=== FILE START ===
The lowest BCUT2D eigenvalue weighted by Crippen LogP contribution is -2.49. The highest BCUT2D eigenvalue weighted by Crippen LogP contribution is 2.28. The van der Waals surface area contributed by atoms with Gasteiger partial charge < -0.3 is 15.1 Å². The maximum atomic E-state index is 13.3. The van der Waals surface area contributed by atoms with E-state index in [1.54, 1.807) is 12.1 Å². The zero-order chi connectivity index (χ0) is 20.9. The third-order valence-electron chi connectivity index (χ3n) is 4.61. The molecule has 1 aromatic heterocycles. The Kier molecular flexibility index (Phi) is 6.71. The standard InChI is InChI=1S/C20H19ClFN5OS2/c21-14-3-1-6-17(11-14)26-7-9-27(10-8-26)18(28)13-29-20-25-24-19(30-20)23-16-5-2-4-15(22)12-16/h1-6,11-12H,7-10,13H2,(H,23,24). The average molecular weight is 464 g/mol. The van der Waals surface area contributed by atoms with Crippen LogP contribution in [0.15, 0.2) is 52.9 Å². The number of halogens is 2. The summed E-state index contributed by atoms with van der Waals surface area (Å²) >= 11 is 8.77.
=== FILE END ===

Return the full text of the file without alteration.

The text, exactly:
The lowest BCUT2D eigenvalue weighted by Crippen LogP contribution is -2.49. The highest BCUT2D eigenvalue weighted by Crippen LogP contribution is 2.28. The van der Waals surface area contributed by atoms with Gasteiger partial charge < -0.3 is 15.1 Å². The maximum atomic E-state index is 13.3. The van der Waals surface area contributed by atoms with E-state index in [1.54, 1.807) is 12.1 Å². The zero-order chi connectivity index (χ0) is 20.9. The third-order valence-electron chi connectivity index (χ3n) is 4.61. The molecule has 1 aromatic heterocycles. The Kier molecular flexibility index (Phi) is 6.71. The standard InChI is InChI=1S/C20H19ClFN5OS2/c21-14-3-1-6-17(11-14)26-7-9-27(10-8-26)18(28)13-29-20-25-24-19(30-20)23-16-5-2-4-15(22)12-16/h1-6,11-12H,7-10,13H2,(H,23,24). The average molecular weight is 464 g/mol. The van der Waals surface area contributed by atoms with Crippen LogP contribution in [0.15, 0.2) is 52.9 Å². The number of halogens is 2. The summed E-state index contributed by atoms with van der Waals surface area (Å²) >= 11 is 8.77.